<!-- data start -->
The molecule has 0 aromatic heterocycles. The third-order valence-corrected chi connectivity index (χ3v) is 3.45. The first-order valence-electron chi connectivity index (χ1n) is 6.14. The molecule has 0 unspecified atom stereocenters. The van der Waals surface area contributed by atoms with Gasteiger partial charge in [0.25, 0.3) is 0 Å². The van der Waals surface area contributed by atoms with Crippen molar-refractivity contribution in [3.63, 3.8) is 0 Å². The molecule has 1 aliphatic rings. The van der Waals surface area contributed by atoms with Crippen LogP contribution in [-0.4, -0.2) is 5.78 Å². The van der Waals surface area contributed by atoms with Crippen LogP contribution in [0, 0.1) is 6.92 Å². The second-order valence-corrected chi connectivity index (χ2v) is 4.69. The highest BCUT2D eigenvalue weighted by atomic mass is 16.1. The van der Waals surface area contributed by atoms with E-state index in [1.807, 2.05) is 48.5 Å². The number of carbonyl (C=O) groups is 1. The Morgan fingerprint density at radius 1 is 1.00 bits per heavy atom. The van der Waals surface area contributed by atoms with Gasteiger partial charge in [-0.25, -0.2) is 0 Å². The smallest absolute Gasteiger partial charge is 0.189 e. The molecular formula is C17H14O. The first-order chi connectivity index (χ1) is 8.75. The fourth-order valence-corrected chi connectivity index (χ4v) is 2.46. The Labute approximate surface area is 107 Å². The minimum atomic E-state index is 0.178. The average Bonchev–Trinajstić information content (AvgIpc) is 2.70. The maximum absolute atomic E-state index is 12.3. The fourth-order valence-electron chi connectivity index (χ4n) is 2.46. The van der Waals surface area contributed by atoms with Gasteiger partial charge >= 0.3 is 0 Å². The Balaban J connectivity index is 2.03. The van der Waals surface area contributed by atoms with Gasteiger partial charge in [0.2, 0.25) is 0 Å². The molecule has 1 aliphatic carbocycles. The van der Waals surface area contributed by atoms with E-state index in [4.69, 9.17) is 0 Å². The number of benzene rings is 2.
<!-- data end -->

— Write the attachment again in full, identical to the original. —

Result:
The molecule has 0 aromatic heterocycles. The third-order valence-corrected chi connectivity index (χ3v) is 3.45. The first-order valence-electron chi connectivity index (χ1n) is 6.14. The molecule has 0 unspecified atom stereocenters. The van der Waals surface area contributed by atoms with Gasteiger partial charge in [0.25, 0.3) is 0 Å². The van der Waals surface area contributed by atoms with Crippen molar-refractivity contribution in [3.63, 3.8) is 0 Å². The molecule has 1 aliphatic rings. The van der Waals surface area contributed by atoms with Crippen LogP contribution in [-0.4, -0.2) is 5.78 Å². The van der Waals surface area contributed by atoms with Crippen LogP contribution in [0, 0.1) is 6.92 Å². The second-order valence-corrected chi connectivity index (χ2v) is 4.69. The highest BCUT2D eigenvalue weighted by atomic mass is 16.1. The van der Waals surface area contributed by atoms with E-state index in [1.807, 2.05) is 48.5 Å². The number of carbonyl (C=O) groups is 1. The Morgan fingerprint density at radius 1 is 1.00 bits per heavy atom. The van der Waals surface area contributed by atoms with Gasteiger partial charge in [-0.25, -0.2) is 0 Å². The smallest absolute Gasteiger partial charge is 0.189 e. The molecular formula is C17H14O. The first-order chi connectivity index (χ1) is 8.75. The fourth-order valence-corrected chi connectivity index (χ4v) is 2.46. The Labute approximate surface area is 107 Å². The minimum atomic E-state index is 0.178. The average Bonchev–Trinajstić information content (AvgIpc) is 2.70. The maximum absolute atomic E-state index is 12.3. The fourth-order valence-electron chi connectivity index (χ4n) is 2.46. The van der Waals surface area contributed by atoms with Gasteiger partial charge >= 0.3 is 0 Å². The Balaban J connectivity index is 2.03. The van der Waals surface area contributed by atoms with Gasteiger partial charge in [0.2, 0.25) is 0 Å². The molecule has 1 aliphatic carbocycles. The van der Waals surface area contributed by atoms with E-state index in [4.69, 9.17) is 0 Å². The number of benzene rings is 2.